1 Let every person be subject to the governing authorities. For there is no authority except from God, and those that exist have been instituted by God. 2 Therefore whoever resists the authorities resists what God has appointed, and those who resist will incur judgment. 3 For rulers are not a terror to good conduct, but to bad. Would you have no fear of the one who is in authority? Then do what is good, and you will receive his approval, 4 for he is God’s servant for your good. But if you do wrong, be afraid, for he does not bear the sword in vain. For he is the servant of God, an avenger who carries out God’s wrath on the wrongdoer. 5 Therefore one must be in subjection, not only to avoid God’s wrath but also for the sake of conscience. 6 For because of this you also pay taxes, for the authorities are ministers of God, attending to this very thing. 7 Pay to all what is owed to them: taxes to whom taxes are owed, revenue to whom revenue is owed, respect to whom respect is owed, honor to whom honor is owed.
1 Timothy 1:8–11 (ESV)
8 Now we know that the law is good, if one uses it lawfully, 9 understanding this, that the law is not laid down for the just but for the lawless and disobedient, for the ungodly and sinners, for the unholy and profane, for those who strike their fathers and mothers, for murderers, 10 the sexually immoral, men who practice homosexuality, enslavers, liars, perjurers, and whatever else is contrary to sound doctrine, 11 in accordance with the gospel of the glory of the blessed God with which I have been entrusted.
This text emphasizes the second table of the law, however makes a brief mention to “sound doctrine” and “gospel”. Does Paul imply that the law of Christ and the Gospel applies to all? Yes and no. God will judge by such a standard, but his emphasis with regards of the law to the “lawless and disobedient”, the “ungodly and sinners”, is really the relationship of the law to the unbelieving society.
Minimally, Paul sees the usefulness of the law in informing the society at large. How far Paul would go with respect to how such law-breaking be penalized is more difficult to answer. He either presumes the Mosaic penal code, or acknowledges some tension of living under Caesar and Christ. I think the later.
At the same time, I would advocate for abolition of slave trade, abortion, weak divorce laws, redefining marriage, among other things, because I truly believe God will not be mocked and will judge us as a people if we act unjustly. Notice that God’s judgment of Moab was based on them acting unjustly, not necessarily for impure worship, etc. God was willing to destroy a nation because of sin and I see no convincing reason why God has ceased from acting as such today.Nations come and go and it is hardly arbitrary in God’s providential rule. If anything, there is an intensifying of God’s dealings with the nations in the New Covenant.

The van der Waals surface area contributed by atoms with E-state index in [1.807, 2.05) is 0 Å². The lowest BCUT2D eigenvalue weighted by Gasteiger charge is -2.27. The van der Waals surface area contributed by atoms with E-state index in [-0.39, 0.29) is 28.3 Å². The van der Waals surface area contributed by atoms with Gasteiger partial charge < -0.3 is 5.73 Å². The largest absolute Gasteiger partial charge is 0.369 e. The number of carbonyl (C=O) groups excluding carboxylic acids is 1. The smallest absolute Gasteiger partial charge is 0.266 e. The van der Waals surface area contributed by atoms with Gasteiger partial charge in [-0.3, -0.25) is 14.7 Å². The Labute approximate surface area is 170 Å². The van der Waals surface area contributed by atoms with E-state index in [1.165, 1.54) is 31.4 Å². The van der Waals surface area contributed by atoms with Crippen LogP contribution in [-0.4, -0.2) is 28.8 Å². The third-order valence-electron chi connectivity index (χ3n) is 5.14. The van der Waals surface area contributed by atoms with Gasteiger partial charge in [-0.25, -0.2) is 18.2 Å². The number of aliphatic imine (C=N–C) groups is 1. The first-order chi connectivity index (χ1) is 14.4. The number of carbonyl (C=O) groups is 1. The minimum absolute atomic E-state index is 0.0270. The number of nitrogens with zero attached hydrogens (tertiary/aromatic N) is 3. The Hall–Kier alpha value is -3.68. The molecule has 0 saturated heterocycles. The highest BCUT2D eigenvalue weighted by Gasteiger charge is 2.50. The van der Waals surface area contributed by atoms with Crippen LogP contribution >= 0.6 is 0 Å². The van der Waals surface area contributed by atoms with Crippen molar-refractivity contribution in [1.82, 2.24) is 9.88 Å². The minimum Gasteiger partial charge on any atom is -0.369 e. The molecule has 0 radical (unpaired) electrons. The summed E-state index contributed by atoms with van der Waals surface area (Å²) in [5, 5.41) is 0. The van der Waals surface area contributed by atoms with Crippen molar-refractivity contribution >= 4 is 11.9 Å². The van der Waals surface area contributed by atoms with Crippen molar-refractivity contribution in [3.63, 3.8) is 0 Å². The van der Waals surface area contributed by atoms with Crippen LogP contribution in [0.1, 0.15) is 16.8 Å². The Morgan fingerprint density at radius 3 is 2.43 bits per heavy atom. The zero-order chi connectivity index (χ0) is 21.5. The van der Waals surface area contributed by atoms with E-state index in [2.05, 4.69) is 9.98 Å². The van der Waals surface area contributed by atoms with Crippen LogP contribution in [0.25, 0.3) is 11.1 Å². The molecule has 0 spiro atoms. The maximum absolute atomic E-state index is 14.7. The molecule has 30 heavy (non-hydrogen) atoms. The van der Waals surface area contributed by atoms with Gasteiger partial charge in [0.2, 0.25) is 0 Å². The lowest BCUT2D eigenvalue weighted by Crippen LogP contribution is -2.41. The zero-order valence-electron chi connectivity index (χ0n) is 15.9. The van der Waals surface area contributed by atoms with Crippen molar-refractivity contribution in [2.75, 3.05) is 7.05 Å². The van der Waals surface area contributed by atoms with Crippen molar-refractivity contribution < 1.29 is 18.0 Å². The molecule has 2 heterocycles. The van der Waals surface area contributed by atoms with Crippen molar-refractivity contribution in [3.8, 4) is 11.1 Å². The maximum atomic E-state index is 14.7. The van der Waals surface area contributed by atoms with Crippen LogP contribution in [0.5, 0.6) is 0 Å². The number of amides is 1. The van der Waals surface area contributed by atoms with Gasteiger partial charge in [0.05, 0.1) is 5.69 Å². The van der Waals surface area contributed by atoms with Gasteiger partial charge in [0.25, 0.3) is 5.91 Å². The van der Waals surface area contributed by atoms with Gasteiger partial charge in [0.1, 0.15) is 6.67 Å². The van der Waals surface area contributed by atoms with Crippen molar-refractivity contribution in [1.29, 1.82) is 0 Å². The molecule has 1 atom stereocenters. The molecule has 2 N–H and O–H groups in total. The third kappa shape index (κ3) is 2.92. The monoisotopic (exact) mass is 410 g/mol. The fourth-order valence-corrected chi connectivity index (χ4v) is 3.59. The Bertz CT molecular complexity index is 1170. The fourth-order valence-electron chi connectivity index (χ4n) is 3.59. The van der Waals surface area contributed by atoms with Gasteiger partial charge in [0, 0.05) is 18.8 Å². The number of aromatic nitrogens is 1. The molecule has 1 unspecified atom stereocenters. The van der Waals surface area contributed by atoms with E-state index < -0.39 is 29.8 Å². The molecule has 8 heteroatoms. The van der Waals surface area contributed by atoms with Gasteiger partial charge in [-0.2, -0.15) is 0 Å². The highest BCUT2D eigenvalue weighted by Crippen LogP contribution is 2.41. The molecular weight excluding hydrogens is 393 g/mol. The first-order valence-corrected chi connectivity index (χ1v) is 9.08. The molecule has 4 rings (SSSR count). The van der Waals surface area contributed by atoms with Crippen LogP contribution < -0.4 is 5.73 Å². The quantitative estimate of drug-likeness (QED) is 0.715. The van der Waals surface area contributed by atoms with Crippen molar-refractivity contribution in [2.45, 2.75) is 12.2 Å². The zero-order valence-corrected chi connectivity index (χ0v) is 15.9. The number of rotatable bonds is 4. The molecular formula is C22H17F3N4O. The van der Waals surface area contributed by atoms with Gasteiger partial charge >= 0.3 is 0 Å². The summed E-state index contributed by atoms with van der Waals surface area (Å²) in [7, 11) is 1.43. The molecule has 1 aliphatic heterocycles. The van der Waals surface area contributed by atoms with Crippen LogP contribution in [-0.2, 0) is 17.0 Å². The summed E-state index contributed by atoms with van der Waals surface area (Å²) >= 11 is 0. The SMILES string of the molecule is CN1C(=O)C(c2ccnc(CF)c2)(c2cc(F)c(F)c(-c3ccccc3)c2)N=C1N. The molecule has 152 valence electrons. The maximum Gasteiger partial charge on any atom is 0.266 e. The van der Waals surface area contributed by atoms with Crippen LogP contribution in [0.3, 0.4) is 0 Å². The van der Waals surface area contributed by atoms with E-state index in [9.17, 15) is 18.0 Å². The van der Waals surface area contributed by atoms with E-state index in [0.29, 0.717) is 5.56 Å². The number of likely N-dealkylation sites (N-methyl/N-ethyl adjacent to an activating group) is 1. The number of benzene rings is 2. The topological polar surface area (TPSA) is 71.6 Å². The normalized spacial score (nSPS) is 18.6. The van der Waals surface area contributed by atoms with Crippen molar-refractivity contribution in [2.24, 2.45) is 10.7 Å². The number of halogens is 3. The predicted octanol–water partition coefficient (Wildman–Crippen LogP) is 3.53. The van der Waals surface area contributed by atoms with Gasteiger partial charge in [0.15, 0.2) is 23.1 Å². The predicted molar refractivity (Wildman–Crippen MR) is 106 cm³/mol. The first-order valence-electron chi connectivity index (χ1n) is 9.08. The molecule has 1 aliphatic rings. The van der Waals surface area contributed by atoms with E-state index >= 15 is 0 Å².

Acts 17:30–31 (ESV)
30 The times of ignorance God overlooked, but now he commands all people everywhere to repent, 31 because he has fixed a day on which he will judge the world in righteousness by a man whom he has appointed; and of this he has given assurance to all by raising him from the dead.”
So what? What are we to do? Jeremiah speaks some practical Godly wisdom to us:
Jeremiah 29:4–7 (ESV)
4 “Thus says the Lord of hosts, the God of Israel, to all the exiles whom I have sent into exile from Jerusalem to Babylon: 5 Build houses and live in them; plant gardens and eat their produce. 6 Take wives and have sons and daughters; take wives for your sons, and give your daughters in marriage, that they may bear sons and daughters; multiply there, and do not decrease. 7 But seek the welfare of the city where I have sent you into exile, and pray to the Lord on its behalf, for in its welfare you will find your welfare.
We are exiles, constantly in exile within the nations of this world, no matter how “Christianized” they may be. We are to seek the welfare of the city in an almost pragmatic fashion, for we know, of all people, that God will destroy a nation for sin. They might think we are as crazy as the one running around saying that the sky is falling, but just smile and retreat. Even Sodom and Gomorrah would have been spared if there were 10 righteous within the city. Let us be concerned about our OWN marriages, our OWN families, our OWN vocations, before we concern ourselves with others. Let us be merciful to the “city” and seek it’s good. This will come through the Gospel. While we should advocate legislation that restrains evil for the justice of all, our main task is to share Christ.
 Smith, B. K., & Page, F. S. (2001). Vol. 19B: Amos, Obadiah, Jonah (electronic ed.). Logos Library System; The New American Commentary (57). Nashville: Broadman & Holman Publishers.